Read more about the 2020 year-end CPPIB investments.
Commitment to Review by CPPIB
In March 2021, the CPPIB indicated they would do a review and be back in touch. So far, since then the CPPIB has remained silent.
CPPIB 2021 Year-End Investment in Israeli War Crimes
The 2021 CPPIB Annual Report indicated increased investments in Israeli war crimes with at least 10 companies identified by the UN as complicit in war crimes.
The CPPIB investments in the companies listed in the UN Database made up $513 M of $134,226 M of CPP Foreign Publicly-Traded Equity Holdings as of March 31, 2021. USA companies, Airbnb and Expedia make up $481M of this investment, with the other nine entities valued at $32 M.
Changes since March 31, 2020, included investment in Airbnb and Delek. There was a decrease in shares held and value of Expedia, and an increase in shares held and value of Booking Holdings and Motorola.
Read more about the 2021 year-end CPPIB investments.
CPPIB 2022 Year-End Investment in Israeli War Crimes Grows
- Increased CPPIB investment in companies listed by UN as complicit in war crimes
CPPIB 2022 investments in companies listed by the UN as complicit with Israeli war crimes include:
Airbnb Inc. (12 shares, $3M), E, United States
Bank Hapoalim B.M, (794 shares, $10M), E, F, Israel
Bank Leumi Le-Israel B.M, (992 shares, $13M), E, F, Israel
Bezeq, the Israel Telecommunication Corp Ltd. (1010 shares, $2 M), E, G, Israel
Expedia Group Inc., (566 shares, $138 M), E, United States
First International Bank of Israel (33 shares, $2 M) E, F, Israel
Israel Discount Bank Ltd., (790 shares, $6 M), E, F, Israel
Mizrahi Tefahot Bank Ltd. (99 shares, $5 M), E, F, Israel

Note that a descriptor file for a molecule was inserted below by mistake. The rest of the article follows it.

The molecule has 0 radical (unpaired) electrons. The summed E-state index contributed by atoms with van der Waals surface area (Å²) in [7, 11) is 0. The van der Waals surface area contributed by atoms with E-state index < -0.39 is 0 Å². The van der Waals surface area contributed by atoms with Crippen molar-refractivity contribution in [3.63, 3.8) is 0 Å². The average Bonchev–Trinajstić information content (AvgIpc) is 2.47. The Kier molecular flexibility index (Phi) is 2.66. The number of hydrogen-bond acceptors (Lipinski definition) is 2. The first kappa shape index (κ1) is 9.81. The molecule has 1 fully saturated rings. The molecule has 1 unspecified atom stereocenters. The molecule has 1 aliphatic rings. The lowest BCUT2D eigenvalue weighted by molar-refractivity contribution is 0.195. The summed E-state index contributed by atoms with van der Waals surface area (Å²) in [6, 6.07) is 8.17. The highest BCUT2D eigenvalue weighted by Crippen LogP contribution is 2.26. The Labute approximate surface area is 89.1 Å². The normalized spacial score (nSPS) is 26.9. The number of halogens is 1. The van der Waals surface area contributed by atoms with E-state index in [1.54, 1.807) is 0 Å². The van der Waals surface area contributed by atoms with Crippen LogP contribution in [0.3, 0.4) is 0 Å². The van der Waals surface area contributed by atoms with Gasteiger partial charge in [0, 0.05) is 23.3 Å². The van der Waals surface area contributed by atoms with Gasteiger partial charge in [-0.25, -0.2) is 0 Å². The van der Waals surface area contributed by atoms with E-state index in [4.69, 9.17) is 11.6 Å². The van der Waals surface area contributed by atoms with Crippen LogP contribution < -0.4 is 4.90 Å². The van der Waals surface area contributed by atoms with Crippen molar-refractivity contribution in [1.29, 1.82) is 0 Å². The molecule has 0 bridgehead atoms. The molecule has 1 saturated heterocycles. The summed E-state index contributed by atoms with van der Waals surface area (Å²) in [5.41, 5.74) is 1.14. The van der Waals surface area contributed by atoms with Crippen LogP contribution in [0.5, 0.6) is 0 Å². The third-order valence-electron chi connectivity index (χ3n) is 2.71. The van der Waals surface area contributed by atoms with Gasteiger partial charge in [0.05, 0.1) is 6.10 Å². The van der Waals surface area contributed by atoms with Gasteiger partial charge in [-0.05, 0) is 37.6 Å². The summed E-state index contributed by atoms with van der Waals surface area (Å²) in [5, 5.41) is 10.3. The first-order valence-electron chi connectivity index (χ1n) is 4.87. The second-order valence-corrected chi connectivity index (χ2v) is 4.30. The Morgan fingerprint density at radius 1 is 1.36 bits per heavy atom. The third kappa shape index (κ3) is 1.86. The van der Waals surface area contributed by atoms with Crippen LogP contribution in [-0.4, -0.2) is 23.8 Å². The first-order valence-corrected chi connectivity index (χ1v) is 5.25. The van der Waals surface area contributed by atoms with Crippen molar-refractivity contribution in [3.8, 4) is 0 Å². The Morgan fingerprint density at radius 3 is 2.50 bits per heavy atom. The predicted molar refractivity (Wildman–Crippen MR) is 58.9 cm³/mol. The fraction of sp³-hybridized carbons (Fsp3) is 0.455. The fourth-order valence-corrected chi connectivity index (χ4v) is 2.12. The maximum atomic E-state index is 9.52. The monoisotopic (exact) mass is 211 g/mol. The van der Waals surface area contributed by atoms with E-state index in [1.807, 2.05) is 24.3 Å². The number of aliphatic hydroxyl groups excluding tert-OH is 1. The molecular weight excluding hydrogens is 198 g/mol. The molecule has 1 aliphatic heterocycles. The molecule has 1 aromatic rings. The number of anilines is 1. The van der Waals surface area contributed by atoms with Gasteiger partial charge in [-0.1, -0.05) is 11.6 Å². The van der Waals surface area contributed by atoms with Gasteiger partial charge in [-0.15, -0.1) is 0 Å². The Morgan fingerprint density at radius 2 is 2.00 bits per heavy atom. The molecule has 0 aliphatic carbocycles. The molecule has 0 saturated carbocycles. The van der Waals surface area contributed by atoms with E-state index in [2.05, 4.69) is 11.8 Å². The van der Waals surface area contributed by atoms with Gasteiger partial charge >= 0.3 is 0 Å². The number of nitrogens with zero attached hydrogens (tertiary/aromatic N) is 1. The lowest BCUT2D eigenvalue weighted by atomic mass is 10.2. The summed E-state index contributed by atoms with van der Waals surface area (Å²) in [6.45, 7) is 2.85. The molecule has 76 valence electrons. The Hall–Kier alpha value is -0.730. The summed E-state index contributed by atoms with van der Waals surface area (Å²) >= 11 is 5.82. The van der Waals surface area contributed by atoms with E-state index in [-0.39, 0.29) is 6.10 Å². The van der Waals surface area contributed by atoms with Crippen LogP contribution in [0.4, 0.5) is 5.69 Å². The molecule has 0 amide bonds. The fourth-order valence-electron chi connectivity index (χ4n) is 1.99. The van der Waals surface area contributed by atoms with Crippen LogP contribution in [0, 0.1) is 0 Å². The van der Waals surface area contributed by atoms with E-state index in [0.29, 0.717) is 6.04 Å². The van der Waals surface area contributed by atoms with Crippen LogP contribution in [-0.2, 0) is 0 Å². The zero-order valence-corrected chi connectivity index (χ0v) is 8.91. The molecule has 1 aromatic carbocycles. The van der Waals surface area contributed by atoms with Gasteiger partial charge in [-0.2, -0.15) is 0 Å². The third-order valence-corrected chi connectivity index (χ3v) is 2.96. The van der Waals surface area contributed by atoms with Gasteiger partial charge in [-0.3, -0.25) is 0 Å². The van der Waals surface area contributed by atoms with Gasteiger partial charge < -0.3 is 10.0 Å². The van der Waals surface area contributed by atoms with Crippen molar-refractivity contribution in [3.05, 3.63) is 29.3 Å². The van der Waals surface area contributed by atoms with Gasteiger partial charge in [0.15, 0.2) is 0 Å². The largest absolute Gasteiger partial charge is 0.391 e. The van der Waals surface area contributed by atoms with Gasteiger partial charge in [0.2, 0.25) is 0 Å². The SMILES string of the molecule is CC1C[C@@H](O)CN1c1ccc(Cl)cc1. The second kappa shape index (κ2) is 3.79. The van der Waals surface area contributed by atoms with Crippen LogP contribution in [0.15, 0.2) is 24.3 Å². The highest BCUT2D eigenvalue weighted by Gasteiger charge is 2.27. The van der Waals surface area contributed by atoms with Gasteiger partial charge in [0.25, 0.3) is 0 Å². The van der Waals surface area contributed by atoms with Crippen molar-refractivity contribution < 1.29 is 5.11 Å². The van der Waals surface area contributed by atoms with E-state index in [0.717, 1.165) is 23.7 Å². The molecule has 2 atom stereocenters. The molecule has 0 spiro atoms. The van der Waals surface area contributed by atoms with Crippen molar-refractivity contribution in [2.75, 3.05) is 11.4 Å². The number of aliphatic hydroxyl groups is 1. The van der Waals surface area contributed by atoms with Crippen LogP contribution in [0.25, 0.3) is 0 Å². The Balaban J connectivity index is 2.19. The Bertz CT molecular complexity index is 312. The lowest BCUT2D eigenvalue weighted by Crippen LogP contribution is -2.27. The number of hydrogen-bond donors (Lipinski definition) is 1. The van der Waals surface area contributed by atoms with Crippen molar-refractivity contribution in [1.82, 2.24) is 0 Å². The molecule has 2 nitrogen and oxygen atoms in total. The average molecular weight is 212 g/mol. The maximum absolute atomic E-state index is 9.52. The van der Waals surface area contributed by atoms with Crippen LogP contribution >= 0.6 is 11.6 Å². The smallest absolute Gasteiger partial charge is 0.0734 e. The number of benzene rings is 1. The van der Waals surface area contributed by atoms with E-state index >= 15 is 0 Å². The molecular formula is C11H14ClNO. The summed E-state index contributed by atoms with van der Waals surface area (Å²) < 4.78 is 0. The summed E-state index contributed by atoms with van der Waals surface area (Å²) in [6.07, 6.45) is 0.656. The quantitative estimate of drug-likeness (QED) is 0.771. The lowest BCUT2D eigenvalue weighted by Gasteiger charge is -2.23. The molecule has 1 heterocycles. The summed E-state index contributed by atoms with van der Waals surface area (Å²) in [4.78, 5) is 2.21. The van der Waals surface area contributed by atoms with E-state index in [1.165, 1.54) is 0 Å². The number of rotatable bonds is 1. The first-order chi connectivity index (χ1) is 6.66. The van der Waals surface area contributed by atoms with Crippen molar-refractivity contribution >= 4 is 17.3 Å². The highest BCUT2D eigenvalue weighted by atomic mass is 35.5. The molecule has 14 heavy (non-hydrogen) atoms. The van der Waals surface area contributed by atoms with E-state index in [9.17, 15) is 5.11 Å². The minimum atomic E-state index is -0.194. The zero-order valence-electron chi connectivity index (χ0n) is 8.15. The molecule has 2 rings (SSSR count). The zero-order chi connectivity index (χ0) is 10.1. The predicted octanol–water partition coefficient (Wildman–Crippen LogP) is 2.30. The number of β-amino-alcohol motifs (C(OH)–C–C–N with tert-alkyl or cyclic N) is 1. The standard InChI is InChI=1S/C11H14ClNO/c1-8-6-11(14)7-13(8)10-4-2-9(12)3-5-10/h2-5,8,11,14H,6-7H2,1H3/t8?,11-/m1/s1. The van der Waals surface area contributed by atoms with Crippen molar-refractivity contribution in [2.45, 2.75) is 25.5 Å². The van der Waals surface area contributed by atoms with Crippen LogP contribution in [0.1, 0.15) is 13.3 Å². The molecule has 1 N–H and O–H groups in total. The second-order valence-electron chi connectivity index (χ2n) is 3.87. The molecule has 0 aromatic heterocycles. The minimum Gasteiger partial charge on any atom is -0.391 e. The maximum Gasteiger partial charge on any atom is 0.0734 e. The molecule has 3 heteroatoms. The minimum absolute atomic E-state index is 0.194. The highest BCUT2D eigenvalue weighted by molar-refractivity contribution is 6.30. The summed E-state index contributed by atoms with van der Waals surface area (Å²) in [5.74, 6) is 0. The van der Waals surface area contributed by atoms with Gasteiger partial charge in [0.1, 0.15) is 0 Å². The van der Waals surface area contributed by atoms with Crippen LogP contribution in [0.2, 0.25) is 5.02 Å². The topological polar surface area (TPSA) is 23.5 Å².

Shufersal Ltd., (137 shares, $2 M), E, G, Israel
Booking Holdings Inc (114 shares, $334 M), E, United States
Motorola Solutions Inc., (30 shares, $9M), B, United States
.38% of the total $136,107 M
*Human Rights Council resolution 31/36 defined the database by reference to the listed activities compiled by the fact-finding mission in its report. (See the codes below)
You can review the details associated with each of these companies listed on the United Nations High Commissioner for Human Rights report.
Booking Holdings Inc. and Expedia Group Inc made up $472M (90%+) of the investment. During 2022, CPPIB divested from Delek Group Ltd – Delek US Holding Inc., (50 shares, $1M), E, G, Israel & USA but added First International Bank of Israel (33 shares, $2 M) E, F, Israel. All remaining holdings increased in shares and/or values, with all maintaining or increasing in fair value except for a drop in Booking Holdings Inc.
- CPPIB investment in WSP, the project manager for the Jerusalem Light Rail project
This company, WSP Global, is a Canadian management and consulting firm that specializes in engineering projects. This company, according to Who Profits, is involved in the planning of the Israel railway system that crosses into the occupied West Bank and constitutes settlement infrastructure. AFSC Investigate describes WSP as “a Canadian management and consulting firm that specializes in engineering projects. Involved in the planning of the Israel railway system that crosses into the occupied West Bank.”
WSP continues to dominate the Canadian public equity fund, with $2953 Million of WSP holdings representing over 35% of the total portfolio. While the percentage of holdings has reduced from 54% in 2020, the total holding has increased with 2020 holdings being valued at $1683 Million and 2021 holdings at $2583 Million.
- CPPIB is invested in 27 additional companies deemed by AFSC to be in violation of international law